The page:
Terence Yin: I don’t think we changed the industry; we were too new about how this industry worked for that. Bishonen launched a few new guys and it just happened the movie was very well received in Hong Kong. Critically. It wasn’t a commercial success. We went to different films festivals in Taiwan, Japan… Now, ten years after Bishonen, we are still here. Now we may have the self awareness and the knowledge about the industry to try to instill something new. We may not change everything, we may not have the power to make it but we’d like to fix some things. For example, we would like the industry to have more diversity. And you don’t do that by just finding new acting talents. What’s more important are the director and the scriptwriter. Someone who care about Hong Kong and want to make films in Hong Kong. In our small way, we want to push that, we want to create opportunities for younger directors with good education background. To find opportunities for them to come back to Hong Kong. Maybe this way we can start a new wave for the industry.
HKCinemagic: This way is very similar to what Eric Tsang has been doing.
Terence Yin: It’s somebody we all very much respect. Throughout his career, with UFO or other companies, it’s all based on giving new talent a chance and creating films that are good. Eric Tsang has been in the industry for so much longer and thus there are more things he can do. The most important is that there are people in the industry who are ready to do their part. It’s necessary. In any film industry there are people who won’t be involved by passion, or for any reasons which are not to make good films. But it is the people who really care, or at least try to care, that need to be encouraged!
HKCinemagic: The industry has always been based on obvious commercialism. Do you think it can change in part?
Terence Yin: Commercial filmmaking is not about innovation but about following safe models. There is always a place for that. The problem is that there are not enough new models which are being tried in the new market to demonstrate to the people who are doing commercial films that there are other ways to do commercial success. That’s why, to me, those new films must be encouraged, no matter how you do it, you have to continue to make films that are out of the box. Because without those people, things won’t change and you’ll get the same films you had for the last 15 years. In Hong Kong, in the last 15 years or so, most of the films fall in long time guidelines of Hong Kong filmmaking. For me, there are several new things happening which are very interesting: HD, digitalization… Distribution is very different now because of digitalization and it makes a movie much cheaper to produce. And it’s the perfect playground for independent filmmakers. The advent of new technology, internet is becoming more and more matured… Internet and TV will merge, it will then become all about Video on Demand (VOD), all this type of interactive thing. We are at the crossroad now. Taking advantage of these things, how do we move forward to promote and nurture independent filmmaking in Hong Kong? That’s something I hold pretty close in my heart. As long as I stay active in the industry, I’ll always try to push that direction.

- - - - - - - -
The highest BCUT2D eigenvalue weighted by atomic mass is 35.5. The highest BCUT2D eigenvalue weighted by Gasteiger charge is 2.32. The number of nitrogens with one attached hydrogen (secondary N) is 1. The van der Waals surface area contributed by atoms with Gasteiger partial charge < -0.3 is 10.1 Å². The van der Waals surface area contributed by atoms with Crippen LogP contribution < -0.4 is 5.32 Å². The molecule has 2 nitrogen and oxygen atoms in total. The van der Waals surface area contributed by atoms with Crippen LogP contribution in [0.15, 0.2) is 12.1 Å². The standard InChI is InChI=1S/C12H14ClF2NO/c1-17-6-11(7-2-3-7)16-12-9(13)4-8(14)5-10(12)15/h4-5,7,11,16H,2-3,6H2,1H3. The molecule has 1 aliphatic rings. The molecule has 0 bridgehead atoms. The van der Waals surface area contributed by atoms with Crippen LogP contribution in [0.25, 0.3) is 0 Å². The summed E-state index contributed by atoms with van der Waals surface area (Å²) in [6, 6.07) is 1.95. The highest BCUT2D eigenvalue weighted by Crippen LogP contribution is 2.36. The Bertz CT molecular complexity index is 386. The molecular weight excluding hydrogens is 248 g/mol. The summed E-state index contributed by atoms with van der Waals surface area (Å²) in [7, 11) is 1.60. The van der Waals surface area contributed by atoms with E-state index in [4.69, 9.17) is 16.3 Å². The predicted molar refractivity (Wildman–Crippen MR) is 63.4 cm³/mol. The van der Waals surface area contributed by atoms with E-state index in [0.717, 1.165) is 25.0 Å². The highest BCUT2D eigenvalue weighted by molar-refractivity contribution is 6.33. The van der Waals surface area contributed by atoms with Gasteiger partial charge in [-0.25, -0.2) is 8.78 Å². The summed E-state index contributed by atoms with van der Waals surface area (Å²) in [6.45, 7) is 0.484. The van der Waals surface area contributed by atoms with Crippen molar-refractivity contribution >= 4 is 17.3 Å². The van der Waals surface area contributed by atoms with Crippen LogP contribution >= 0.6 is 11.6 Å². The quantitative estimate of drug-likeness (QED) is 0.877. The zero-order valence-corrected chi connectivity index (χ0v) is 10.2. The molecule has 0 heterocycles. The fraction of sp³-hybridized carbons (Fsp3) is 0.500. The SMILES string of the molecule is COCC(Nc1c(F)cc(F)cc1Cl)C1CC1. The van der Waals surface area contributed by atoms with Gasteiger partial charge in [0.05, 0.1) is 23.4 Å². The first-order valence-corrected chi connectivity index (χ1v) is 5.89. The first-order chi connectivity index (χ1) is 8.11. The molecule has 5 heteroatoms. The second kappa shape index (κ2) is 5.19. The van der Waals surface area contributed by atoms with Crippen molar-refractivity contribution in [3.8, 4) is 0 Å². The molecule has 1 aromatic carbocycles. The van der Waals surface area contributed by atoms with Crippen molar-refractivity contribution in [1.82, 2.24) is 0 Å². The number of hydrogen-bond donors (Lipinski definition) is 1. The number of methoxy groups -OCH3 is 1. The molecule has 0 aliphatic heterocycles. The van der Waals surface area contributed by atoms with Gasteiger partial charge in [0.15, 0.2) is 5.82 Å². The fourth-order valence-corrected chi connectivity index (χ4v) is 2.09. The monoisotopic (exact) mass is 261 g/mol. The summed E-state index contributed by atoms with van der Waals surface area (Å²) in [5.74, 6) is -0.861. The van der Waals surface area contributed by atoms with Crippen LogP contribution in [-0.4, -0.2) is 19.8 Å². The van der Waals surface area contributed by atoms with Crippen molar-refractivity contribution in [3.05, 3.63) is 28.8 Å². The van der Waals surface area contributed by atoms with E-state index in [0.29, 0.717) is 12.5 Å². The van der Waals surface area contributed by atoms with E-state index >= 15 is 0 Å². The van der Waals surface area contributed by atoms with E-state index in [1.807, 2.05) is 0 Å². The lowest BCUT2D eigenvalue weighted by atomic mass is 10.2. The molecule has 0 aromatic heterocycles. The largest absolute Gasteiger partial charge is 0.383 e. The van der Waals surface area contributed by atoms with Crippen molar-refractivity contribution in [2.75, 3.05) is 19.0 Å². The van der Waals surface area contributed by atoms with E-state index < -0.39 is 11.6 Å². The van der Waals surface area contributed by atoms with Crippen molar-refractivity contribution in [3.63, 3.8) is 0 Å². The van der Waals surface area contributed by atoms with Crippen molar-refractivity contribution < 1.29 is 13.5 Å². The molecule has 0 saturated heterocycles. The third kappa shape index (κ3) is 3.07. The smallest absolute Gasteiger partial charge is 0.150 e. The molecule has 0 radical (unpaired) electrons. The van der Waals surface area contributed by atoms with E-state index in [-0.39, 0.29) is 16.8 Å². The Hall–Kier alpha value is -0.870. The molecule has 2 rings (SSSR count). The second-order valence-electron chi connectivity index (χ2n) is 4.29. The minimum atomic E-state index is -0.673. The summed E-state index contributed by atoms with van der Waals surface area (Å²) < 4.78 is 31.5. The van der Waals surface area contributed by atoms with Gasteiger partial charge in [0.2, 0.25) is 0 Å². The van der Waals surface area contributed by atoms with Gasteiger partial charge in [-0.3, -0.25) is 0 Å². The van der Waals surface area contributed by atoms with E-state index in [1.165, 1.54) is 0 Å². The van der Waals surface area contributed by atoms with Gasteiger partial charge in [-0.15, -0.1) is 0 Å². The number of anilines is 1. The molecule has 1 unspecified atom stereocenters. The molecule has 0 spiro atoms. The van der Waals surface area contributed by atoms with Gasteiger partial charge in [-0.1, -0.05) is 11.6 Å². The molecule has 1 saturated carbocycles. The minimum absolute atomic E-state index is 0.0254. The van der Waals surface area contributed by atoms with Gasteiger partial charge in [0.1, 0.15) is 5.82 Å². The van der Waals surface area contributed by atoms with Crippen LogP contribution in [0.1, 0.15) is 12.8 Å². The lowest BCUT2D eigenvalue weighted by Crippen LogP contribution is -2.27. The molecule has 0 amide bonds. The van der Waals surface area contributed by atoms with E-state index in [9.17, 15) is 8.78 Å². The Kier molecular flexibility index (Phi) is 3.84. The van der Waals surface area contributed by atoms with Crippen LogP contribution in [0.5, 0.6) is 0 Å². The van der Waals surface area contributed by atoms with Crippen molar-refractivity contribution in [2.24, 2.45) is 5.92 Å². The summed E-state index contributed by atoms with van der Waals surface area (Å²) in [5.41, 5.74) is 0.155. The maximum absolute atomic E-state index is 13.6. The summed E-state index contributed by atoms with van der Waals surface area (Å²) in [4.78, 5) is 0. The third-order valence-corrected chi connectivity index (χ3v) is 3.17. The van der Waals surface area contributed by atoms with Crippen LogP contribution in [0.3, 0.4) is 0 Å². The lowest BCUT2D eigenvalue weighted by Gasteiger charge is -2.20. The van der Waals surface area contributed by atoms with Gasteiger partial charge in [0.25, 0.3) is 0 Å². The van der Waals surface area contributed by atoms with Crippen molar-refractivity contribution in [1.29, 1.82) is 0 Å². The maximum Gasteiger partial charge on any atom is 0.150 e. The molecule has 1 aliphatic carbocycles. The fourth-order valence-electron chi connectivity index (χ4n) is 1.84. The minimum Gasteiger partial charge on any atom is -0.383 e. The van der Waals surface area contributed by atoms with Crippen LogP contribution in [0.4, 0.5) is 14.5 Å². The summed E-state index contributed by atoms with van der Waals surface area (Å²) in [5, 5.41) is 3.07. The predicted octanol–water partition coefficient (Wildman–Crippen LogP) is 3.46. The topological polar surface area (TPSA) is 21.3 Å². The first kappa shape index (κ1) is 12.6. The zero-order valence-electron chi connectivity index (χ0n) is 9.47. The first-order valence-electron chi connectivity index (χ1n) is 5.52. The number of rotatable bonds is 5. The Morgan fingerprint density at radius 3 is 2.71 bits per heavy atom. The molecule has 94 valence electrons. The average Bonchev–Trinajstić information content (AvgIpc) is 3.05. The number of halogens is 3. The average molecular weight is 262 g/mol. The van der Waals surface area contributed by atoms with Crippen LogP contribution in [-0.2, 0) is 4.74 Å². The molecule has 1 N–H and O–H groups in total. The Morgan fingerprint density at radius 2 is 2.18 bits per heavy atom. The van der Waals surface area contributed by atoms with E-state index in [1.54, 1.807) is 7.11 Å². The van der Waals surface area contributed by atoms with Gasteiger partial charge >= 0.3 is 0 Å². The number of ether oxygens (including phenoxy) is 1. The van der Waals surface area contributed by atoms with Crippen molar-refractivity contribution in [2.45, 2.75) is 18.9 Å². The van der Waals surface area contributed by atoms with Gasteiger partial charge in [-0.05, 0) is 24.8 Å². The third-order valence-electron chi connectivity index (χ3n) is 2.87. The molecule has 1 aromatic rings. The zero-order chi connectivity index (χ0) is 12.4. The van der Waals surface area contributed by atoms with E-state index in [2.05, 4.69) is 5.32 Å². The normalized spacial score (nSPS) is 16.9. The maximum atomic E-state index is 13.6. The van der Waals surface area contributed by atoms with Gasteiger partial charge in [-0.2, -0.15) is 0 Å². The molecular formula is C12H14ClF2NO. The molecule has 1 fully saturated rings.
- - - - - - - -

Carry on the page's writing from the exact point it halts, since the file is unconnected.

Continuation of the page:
Metade Fumaca
HKCinemagic: Wouldn’t you like to try it, but as a director this time?